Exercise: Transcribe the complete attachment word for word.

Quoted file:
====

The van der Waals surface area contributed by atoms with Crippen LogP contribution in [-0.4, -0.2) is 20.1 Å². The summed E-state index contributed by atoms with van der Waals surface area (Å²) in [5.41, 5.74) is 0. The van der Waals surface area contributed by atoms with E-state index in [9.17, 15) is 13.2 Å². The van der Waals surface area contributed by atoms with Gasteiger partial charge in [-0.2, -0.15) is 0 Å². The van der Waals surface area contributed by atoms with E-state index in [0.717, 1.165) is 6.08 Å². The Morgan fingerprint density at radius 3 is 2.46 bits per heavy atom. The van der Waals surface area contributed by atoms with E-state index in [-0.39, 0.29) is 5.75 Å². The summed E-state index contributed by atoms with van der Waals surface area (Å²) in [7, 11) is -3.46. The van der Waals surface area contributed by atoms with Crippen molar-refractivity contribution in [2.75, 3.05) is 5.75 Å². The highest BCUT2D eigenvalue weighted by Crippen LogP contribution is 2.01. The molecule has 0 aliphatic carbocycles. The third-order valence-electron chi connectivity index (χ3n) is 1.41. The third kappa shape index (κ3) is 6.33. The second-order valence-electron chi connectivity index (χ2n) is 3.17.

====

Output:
The van der Waals surface area contributed by atoms with Crippen LogP contribution in [-0.4, -0.2) is 20.1 Å². The summed E-state index contributed by atoms with van der Waals surface area (Å²) in [5.41, 5.74) is 0. The van der Waals surface area contributed by atoms with E-state index in [9.17, 15) is 13.2 Å². The van der Waals surface area contributed by atoms with Gasteiger partial charge in [-0.2, -0.15) is 0 Å². The van der Waals surface area contributed by atoms with E-state index in [0.717, 1.165) is 6.08 Å². The Morgan fingerprint density at radius 3 is 2.46 bits per heavy atom. The van der Waals surface area contributed by atoms with E-state index in [-0.39, 0.29) is 5.75 Å². The summed E-state index contributed by atoms with van der Waals surface area (Å²) in [7, 11) is -3.46. The van der Waals surface area contributed by atoms with Crippen molar-refractivity contribution in [2.75, 3.05) is 5.75 Å². The highest BCUT2D eigenvalue weighted by Crippen LogP contribution is 2.01. The molecule has 0 aliphatic carbocycles. The third-order valence-electron chi connectivity index (χ3n) is 1.41. The third kappa shape index (κ3) is 6.33. The second-order valence-electron chi connectivity index (χ2n) is 3.17.